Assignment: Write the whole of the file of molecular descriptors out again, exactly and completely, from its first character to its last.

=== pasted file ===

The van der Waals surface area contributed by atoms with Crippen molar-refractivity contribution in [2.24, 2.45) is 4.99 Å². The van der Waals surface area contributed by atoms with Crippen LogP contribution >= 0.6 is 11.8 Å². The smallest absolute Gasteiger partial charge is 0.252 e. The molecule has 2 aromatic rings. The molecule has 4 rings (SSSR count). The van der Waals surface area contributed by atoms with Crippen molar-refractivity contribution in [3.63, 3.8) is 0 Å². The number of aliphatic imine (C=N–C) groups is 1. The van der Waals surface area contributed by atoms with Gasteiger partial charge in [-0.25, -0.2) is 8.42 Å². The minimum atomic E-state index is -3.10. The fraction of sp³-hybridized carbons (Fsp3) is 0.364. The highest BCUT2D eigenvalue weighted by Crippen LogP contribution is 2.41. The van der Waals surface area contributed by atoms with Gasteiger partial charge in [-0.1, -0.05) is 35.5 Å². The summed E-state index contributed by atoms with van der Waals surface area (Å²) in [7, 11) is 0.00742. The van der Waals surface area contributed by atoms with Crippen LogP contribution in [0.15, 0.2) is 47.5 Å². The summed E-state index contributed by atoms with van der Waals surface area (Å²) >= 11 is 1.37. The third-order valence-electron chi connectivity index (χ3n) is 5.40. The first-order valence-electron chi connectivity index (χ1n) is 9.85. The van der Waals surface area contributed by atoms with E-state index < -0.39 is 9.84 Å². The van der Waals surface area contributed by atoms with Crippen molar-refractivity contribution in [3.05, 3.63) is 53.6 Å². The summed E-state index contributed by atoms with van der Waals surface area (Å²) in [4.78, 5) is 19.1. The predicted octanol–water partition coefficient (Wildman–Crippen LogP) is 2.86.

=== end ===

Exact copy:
The van der Waals surface area contributed by atoms with Crippen molar-refractivity contribution in [2.24, 2.45) is 4.99 Å². The van der Waals surface area contributed by atoms with Crippen LogP contribution >= 0.6 is 11.8 Å². The smallest absolute Gasteiger partial charge is 0.252 e. The molecule has 2 aromatic rings. The molecule has 4 rings (SSSR count). The van der Waals surface area contributed by atoms with Crippen molar-refractivity contribution in [3.63, 3.8) is 0 Å². The number of aliphatic imine (C=N–C) groups is 1. The van der Waals surface area contributed by atoms with Gasteiger partial charge in [-0.25, -0.2) is 8.42 Å². The minimum atomic E-state index is -3.10. The fraction of sp³-hybridized carbons (Fsp3) is 0.364. The highest BCUT2D eigenvalue weighted by Crippen LogP contribution is 2.41. The van der Waals surface area contributed by atoms with Gasteiger partial charge in [-0.1, -0.05) is 35.5 Å². The summed E-state index contributed by atoms with van der Waals surface area (Å²) in [7, 11) is 0.00742. The van der Waals surface area contributed by atoms with Crippen LogP contribution in [0.15, 0.2) is 47.5 Å². The summed E-state index contributed by atoms with van der Waals surface area (Å²) >= 11 is 1.37. The third-order valence-electron chi connectivity index (χ3n) is 5.40. The first-order valence-electron chi connectivity index (χ1n) is 9.85. The van der Waals surface area contributed by atoms with E-state index < -0.39 is 9.84 Å². The van der Waals surface area contributed by atoms with Crippen molar-refractivity contribution in [3.05, 3.63) is 53.6 Å². The summed E-state index contributed by atoms with van der Waals surface area (Å²) in [4.78, 5) is 19.1. The predicted octanol–water partition coefficient (Wildman–Crippen LogP) is 2.86.